Madison did argue that a properly designed constitution should check abuses of power and channel the lower motives in beneficial ways. The ambition to hold power, for example, can be useful in causing the legislature and the executive to resist encroachments on their respective constitutional spheres. But other features of the Constitution Madison helped design have a different political logic; to cite one important example, Madison considered a relatively small legislative body elected for long terms (the Senate) to be critical.
Why did he consider such a body to be so important? First, Madison believed higher political motives are less likely to prevail when individuals act in large groups. As he famously observed in The Federalist: “In all very numerous assemblies, of whatever characters composed, passion never fails to wrest the scepter from reason. Had every Athenian been a Socrates, every Athenian assembly would still have been a mob.”
In addition, Madison thought some members of a smaller, more permanent body would be especially inclined to advance the public good out of a concern for reputation—both their own and their country’s. However, a sufficiently strong concern for reputation, Madison also observed in The Federalist, “can only be found in a number so small that a sensible degree of the praise and blame of public measures may be the portion of each individual; or in an assembly so durably invested with public trust that the pride and consequence of its members may be sensibly incorporated with the reputation and prosperity of the community.” In short, the character and motives of individual politicians differ and matter, with those attracted to highly visible positions such as senator or president being most likely to be motivated to advance the public good.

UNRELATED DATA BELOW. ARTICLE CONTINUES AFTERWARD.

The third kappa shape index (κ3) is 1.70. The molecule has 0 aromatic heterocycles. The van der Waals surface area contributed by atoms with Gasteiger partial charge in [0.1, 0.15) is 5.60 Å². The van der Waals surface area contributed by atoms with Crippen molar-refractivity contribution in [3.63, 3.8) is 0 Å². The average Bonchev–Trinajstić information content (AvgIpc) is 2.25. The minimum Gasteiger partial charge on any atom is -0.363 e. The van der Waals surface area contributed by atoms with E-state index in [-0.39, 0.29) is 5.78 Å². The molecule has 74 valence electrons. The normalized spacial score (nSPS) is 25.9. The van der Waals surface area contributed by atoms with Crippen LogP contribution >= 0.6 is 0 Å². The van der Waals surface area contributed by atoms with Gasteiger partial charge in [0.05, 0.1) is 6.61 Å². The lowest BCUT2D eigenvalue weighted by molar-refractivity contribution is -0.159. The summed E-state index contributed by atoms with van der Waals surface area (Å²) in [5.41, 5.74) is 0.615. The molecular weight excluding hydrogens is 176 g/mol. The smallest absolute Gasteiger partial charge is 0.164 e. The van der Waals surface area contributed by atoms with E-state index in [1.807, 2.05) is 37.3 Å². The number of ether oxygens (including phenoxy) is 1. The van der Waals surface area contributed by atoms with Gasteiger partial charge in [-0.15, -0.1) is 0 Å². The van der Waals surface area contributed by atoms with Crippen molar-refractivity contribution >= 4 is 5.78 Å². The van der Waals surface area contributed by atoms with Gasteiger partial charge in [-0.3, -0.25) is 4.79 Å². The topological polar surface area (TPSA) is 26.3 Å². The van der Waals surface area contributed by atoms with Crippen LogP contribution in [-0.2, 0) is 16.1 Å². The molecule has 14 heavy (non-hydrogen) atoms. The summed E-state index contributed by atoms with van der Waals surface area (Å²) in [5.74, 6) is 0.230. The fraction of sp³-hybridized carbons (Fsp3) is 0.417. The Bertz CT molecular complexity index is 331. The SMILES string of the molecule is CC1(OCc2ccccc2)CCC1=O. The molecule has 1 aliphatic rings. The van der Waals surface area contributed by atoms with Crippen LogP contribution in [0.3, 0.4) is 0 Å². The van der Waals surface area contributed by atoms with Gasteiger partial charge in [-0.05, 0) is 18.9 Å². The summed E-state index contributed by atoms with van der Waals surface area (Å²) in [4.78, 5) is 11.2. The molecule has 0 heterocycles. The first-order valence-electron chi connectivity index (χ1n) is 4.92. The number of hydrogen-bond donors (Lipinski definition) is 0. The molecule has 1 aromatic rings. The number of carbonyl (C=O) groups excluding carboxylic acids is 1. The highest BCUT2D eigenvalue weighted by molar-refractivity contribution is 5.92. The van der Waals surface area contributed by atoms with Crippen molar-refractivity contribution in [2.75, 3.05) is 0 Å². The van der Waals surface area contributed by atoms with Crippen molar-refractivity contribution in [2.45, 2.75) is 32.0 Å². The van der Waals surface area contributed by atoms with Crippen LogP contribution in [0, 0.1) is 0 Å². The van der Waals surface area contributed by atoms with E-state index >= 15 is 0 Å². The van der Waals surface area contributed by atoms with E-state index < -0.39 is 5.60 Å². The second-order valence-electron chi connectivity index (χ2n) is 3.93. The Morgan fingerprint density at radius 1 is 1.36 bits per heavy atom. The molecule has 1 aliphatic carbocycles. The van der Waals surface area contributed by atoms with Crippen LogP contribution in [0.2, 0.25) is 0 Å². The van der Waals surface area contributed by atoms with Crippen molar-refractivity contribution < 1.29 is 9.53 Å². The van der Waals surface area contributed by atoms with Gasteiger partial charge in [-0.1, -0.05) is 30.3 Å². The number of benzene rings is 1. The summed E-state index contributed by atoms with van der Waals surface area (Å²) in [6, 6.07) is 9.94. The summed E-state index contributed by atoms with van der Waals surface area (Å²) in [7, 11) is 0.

If the political science of this earlier era assigns more weight to the character of politicians than does the most influential body of work in political science today, what guidance might this earlier perspective offer to the voter perplexed about what choice to make on Nov. 2? Perhaps that elected politicians and candidates for office include not only those motivated by ambition and the narrower forms of self interest, but also individuals whose motives include a genuine concern for the public good. And, contrary to what many partisans would have us believe, no party is likely to exercise a monopoly on either the higher or lower motives in politics.
The real question may be less about which candidate seeks to advance the public good, than which vision of the public good is right, or which type of individual we are more inclined to trust with our national security. I suspect most voters understand that the character of the president will matter a great deal for what happens in the world after this election. Perhaps it is we political scientists rather than the voters who need to give the importance of character more thought.
This essay is adapted from Strahan’s chapter, “Personal Motives, Constitutional Forms and the Public Good: Madison on Political Leadership,” in James Madison: The Theory and Practice of Republican Government, edited by Samuel Kernel (Stanford University Press, 2003).